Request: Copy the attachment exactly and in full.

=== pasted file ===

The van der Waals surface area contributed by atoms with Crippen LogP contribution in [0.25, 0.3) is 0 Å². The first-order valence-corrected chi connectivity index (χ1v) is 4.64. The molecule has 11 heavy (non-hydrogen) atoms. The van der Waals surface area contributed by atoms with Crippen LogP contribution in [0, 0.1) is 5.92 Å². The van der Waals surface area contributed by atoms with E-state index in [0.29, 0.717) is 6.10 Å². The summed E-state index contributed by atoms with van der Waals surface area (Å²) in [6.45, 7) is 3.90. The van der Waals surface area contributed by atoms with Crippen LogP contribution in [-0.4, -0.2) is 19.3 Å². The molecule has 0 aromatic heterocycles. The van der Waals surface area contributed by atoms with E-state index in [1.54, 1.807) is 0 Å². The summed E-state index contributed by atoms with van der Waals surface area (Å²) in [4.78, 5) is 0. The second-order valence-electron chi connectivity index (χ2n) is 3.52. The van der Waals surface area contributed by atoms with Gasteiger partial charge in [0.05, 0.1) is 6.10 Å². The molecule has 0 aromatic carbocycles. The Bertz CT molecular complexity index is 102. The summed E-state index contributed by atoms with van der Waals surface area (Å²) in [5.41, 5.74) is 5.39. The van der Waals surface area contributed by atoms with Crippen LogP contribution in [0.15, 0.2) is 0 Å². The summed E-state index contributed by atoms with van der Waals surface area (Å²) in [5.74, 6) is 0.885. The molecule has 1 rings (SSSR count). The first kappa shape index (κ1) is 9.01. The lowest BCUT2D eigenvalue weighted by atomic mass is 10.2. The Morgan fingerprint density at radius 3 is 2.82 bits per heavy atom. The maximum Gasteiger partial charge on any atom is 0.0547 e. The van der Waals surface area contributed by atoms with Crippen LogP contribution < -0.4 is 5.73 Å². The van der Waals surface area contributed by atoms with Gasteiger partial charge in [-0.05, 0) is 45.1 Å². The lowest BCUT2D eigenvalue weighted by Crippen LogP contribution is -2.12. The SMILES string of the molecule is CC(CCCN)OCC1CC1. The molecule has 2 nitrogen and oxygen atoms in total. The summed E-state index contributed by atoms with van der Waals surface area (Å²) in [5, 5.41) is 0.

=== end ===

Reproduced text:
The van der Waals surface area contributed by atoms with Crippen LogP contribution in [0.25, 0.3) is 0 Å². The first-order valence-corrected chi connectivity index (χ1v) is 4.64. The molecule has 11 heavy (non-hydrogen) atoms. The van der Waals surface area contributed by atoms with Crippen LogP contribution in [0, 0.1) is 5.92 Å². The van der Waals surface area contributed by atoms with E-state index in [0.29, 0.717) is 6.10 Å². The summed E-state index contributed by atoms with van der Waals surface area (Å²) in [6.45, 7) is 3.90. The van der Waals surface area contributed by atoms with Crippen LogP contribution in [-0.4, -0.2) is 19.3 Å². The molecule has 0 aromatic heterocycles. The van der Waals surface area contributed by atoms with E-state index in [1.54, 1.807) is 0 Å². The summed E-state index contributed by atoms with van der Waals surface area (Å²) in [4.78, 5) is 0. The second-order valence-electron chi connectivity index (χ2n) is 3.52. The van der Waals surface area contributed by atoms with Gasteiger partial charge in [0.05, 0.1) is 6.10 Å². The molecule has 0 aromatic carbocycles. The Bertz CT molecular complexity index is 102. The summed E-state index contributed by atoms with van der Waals surface area (Å²) in [5.41, 5.74) is 5.39. The van der Waals surface area contributed by atoms with Crippen LogP contribution in [0.15, 0.2) is 0 Å². The summed E-state index contributed by atoms with van der Waals surface area (Å²) in [5.74, 6) is 0.885. The molecule has 1 rings (SSSR count). The first kappa shape index (κ1) is 9.01. The lowest BCUT2D eigenvalue weighted by atomic mass is 10.2. The Morgan fingerprint density at radius 3 is 2.82 bits per heavy atom. The maximum Gasteiger partial charge on any atom is 0.0547 e. The van der Waals surface area contributed by atoms with Crippen LogP contribution < -0.4 is 5.73 Å². The van der Waals surface area contributed by atoms with Gasteiger partial charge in [-0.05, 0) is 45.1 Å². The lowest BCUT2D eigenvalue weighted by Crippen LogP contribution is -2.12. The SMILES string of the molecule is CC(CCCN)OCC1CC1. The molecule has 2 nitrogen and oxygen atoms in total. The summed E-state index contributed by atoms with van der Waals surface area (Å²) in [5, 5.41) is 0.